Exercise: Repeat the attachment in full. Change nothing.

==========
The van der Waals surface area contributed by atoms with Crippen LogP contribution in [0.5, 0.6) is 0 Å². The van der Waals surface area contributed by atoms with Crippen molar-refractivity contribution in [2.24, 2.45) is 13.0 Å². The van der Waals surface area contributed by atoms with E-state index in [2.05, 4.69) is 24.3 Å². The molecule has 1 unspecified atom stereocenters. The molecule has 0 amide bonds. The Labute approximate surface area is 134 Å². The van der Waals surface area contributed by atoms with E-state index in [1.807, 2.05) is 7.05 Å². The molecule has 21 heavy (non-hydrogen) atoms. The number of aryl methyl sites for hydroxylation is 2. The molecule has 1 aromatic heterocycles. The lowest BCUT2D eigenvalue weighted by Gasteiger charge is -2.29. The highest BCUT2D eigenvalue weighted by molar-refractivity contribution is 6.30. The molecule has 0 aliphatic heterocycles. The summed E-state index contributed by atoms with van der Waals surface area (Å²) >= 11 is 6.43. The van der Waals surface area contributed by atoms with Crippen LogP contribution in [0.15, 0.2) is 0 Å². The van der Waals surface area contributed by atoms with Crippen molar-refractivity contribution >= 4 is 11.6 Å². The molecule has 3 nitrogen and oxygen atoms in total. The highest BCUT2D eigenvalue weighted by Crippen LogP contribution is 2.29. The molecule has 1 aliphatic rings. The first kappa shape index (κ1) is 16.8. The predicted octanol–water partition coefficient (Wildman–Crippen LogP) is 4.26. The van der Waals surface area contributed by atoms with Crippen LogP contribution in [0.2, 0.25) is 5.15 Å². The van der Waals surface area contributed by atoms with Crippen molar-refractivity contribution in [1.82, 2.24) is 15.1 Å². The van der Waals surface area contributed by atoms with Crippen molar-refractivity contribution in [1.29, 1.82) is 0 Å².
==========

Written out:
The van der Waals surface area contributed by atoms with Crippen LogP contribution in [0.5, 0.6) is 0 Å². The van der Waals surface area contributed by atoms with Crippen molar-refractivity contribution in [2.24, 2.45) is 13.0 Å². The van der Waals surface area contributed by atoms with E-state index in [2.05, 4.69) is 24.3 Å². The molecule has 1 unspecified atom stereocenters. The molecule has 0 amide bonds. The Labute approximate surface area is 134 Å². The van der Waals surface area contributed by atoms with E-state index in [1.807, 2.05) is 7.05 Å². The molecule has 21 heavy (non-hydrogen) atoms. The number of aryl methyl sites for hydroxylation is 2. The molecule has 1 aromatic heterocycles. The lowest BCUT2D eigenvalue weighted by Gasteiger charge is -2.29. The highest BCUT2D eigenvalue weighted by molar-refractivity contribution is 6.30. The molecule has 0 aliphatic heterocycles. The summed E-state index contributed by atoms with van der Waals surface area (Å²) >= 11 is 6.43. The van der Waals surface area contributed by atoms with Crippen LogP contribution in [0.15, 0.2) is 0 Å². The van der Waals surface area contributed by atoms with Crippen molar-refractivity contribution >= 4 is 11.6 Å². The molecule has 3 nitrogen and oxygen atoms in total. The highest BCUT2D eigenvalue weighted by Crippen LogP contribution is 2.29. The molecule has 1 aliphatic rings. The first kappa shape index (κ1) is 16.8. The predicted octanol–water partition coefficient (Wildman–Crippen LogP) is 4.26. The van der Waals surface area contributed by atoms with Crippen LogP contribution in [0.2, 0.25) is 5.15 Å². The van der Waals surface area contributed by atoms with Crippen molar-refractivity contribution in [1.82, 2.24) is 15.1 Å². The van der Waals surface area contributed by atoms with Crippen molar-refractivity contribution in [1.29, 1.82) is 0 Å².